When you can’t get to the gym we’ve got you covered. In this series our National Fitness Expert and Person Trainer, Robert Beighton, will take you through a programme of workouts aimed at heavy lifters. Just because you don’t have the kit at home it doesn’t mean you can’t maintain or build some muscle.
This is Workout A. I advise that you alternate this with Workout B which will be available on our Facebook page at 5pm on Friday 1st May!
Firstly, warm up and mobilise before training, including resistance band shoulder external rotations, thoracic rotations, IYT’s.
- Legs and back performance work
- Shoulders, chest and arms pump work
- Do each exercise x 2 working sets, unless stated
- Warm-up on each change of body part
- Have 2-3 minutes rest in-between performance exercises, 1-1.5 minutes rest between pump exercises
Comprehensive all-Over Body Readier
- Press-ups 20 reps x 1
- Giant-setted with elbow drive bridges 30 seconds x 1
- Giant-setted with bodyweight squats 30 reps x 1
I designed the following exercise to fully activate all muscles in the glutes. We hit the gluteus maximus during the extensions and holds and gluteus minimus and medius during the abductions. It’s important to maintain full extension of the hips throughout for maximum glute stimulation.
- 30/30/30 x 2
Pistol squats are one of the hardest leg exercises in the gym and are not to be taken lightly. If you lack the flexibility or mobility to get adequate range, then stick with the Bulgarian squat alternative.
- Pistol squats 6-12 reps
- Banded Bulgarian split squats 12-15 reps
For me, the step up is the single most important lower body exercise in the gym. It is suitable for beginners to very advanced, with a few adaptations. It is a functional exercise that has been shown to stimulate more glute fibre than most other exercises. If you hinge forward at the bottom portion of the move, then extend on the ascent, you can make it very glute dominant. It is also important to note that this is a one-legged movement, therefore resist the temptation to assist the working leg, by placing the other foot on the bench or step before the working leg is fully extended.
- Banded bench step-ups 15-20 reps
Sliders are cheap and effective, but we can use a towel on a polished surface as well. The slider means you stimulate the muscles in a way that you maybe haven’t tried before. It also makes the exercise very posterior chain dominant, which is difficult with little resistance.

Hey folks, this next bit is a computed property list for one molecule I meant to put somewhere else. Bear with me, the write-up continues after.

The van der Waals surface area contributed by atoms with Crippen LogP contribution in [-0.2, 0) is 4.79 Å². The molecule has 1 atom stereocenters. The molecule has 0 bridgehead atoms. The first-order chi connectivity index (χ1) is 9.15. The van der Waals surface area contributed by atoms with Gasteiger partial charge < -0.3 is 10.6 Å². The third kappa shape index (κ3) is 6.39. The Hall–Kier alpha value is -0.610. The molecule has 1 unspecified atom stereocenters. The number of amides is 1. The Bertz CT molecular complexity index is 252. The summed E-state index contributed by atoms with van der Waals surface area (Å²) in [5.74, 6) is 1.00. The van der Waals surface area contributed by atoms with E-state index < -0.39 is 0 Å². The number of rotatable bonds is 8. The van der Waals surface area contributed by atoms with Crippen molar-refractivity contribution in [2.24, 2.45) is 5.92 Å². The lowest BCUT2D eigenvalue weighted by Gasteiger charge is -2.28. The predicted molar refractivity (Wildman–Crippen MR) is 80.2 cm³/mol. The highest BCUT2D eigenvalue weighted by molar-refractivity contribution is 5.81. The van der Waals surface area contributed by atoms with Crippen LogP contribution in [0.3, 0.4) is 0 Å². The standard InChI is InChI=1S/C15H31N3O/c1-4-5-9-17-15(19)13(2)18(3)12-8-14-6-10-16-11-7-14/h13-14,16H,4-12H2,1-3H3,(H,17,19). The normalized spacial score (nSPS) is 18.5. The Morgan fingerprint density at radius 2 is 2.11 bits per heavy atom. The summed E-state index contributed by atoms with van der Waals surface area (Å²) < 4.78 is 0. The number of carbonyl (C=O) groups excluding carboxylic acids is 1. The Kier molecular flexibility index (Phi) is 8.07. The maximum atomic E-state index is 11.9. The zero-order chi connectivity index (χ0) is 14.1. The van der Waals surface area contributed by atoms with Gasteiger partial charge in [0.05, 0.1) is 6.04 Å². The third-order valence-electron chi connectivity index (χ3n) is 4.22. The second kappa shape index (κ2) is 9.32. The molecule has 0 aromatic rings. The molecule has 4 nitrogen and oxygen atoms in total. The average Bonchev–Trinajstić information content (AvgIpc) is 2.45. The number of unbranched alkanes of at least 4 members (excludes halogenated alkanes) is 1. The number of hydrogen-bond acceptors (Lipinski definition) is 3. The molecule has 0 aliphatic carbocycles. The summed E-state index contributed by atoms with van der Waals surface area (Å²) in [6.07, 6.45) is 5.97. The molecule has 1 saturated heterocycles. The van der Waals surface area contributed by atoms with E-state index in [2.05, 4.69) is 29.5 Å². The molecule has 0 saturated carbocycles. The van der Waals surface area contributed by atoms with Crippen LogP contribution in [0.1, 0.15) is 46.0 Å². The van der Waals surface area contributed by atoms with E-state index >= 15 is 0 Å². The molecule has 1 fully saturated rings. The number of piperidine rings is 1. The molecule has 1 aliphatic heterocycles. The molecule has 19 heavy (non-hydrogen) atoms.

- Slider reverse lunges 15-20 reps
- Split squats with band under front foot 15-20 reps
It is important to really focus on lifting the resistance with the lower back and hamstrings, otherwise the hands and arms can interfere. As with may of these exercises, it is important to utilise the mind-to-muscle connection, to get an intense experience. The banded glute thrusts are deceptively hard, make sure you keep your knees further apart than shoulder width for glute activation, and focus on a full extension.
- Banded deadlifts 8-15 reps
- Banded glute thrusts feet on bench 25-30 reps
It is easy to neglect calves in this scenario but let’s not leave them out. The following exercise will be enough, but we can use others. I will be providing alternative sessions and exercises over the coming weeks.
- Single leg banded calf raises 15-25 reps
Pull-ups are king. In fact, if I had a pull-up bar and a squat rack, I could rule the world. Maybe that’s an exaggeration, but that’s how strongly I feel about this piece of kit. Pulling the arms down towards and behind the body is the only way to stimulate the lats and other muscles of the back. Therefore, we need to perform this movement with resistance. That is the pull-up. Preferably you’ll need a pull-up bar. If you haven’t got one, then you can perform slider pull downs. This exercise can only be performed effectively if you have the mid-to-muscle connection, and therefore have been lifting for a while. Concentrating on the muscles of the back working will help you to get the most of this.
- Slider pull downs AMRAP
- Pull-ups 8-12 reps
Bent over rows are probably my favourite back exercise. Research shows that the rowing movement stimulate more fibres than any other, including pull-ups. That being said, we only have a band here, so we will be restricted in terms of weight we can move. Nevertheless, it is important to hit the back from different angles, make sure you are pulling hard on the band.
- Bent-over banded rows 8-12 reps
It is important to employ some external rotation into the mix for shoulder health and mobility. Studies show this exercise to be one the most effective at building upper body muscle.
- Banded face pulls 12-15 reps
Focus on the stretch at the initiation of the move, as this is where the most activation lies. Don’t rush these pump exercise, try to bring as much blood to the area as possible, practicing full range of movement and squeezing the muscles when contracted.
- Across body single arm flies 15-20 reps
It is important that we perform this exercise only using extension for the elbows and not adduction of the shoulder joint. We are trying to limit all chest and shoulder involvement. Concentrate on the range of movement and initiate the move from the elbows.
- Counter-balance triceps press-ups AMRAP
This is all about blood volumisation, so get pumping.
- Mini-band lateral raises 15-20 reps
Biceps & Triceps
Once again, get pumping, let’s get as much blood to the areas as possible. Focus on range and contraction.
- Hammer curls 15-20 reps
- Banded overhead extensions 15-20 reps
- Plank variations x 6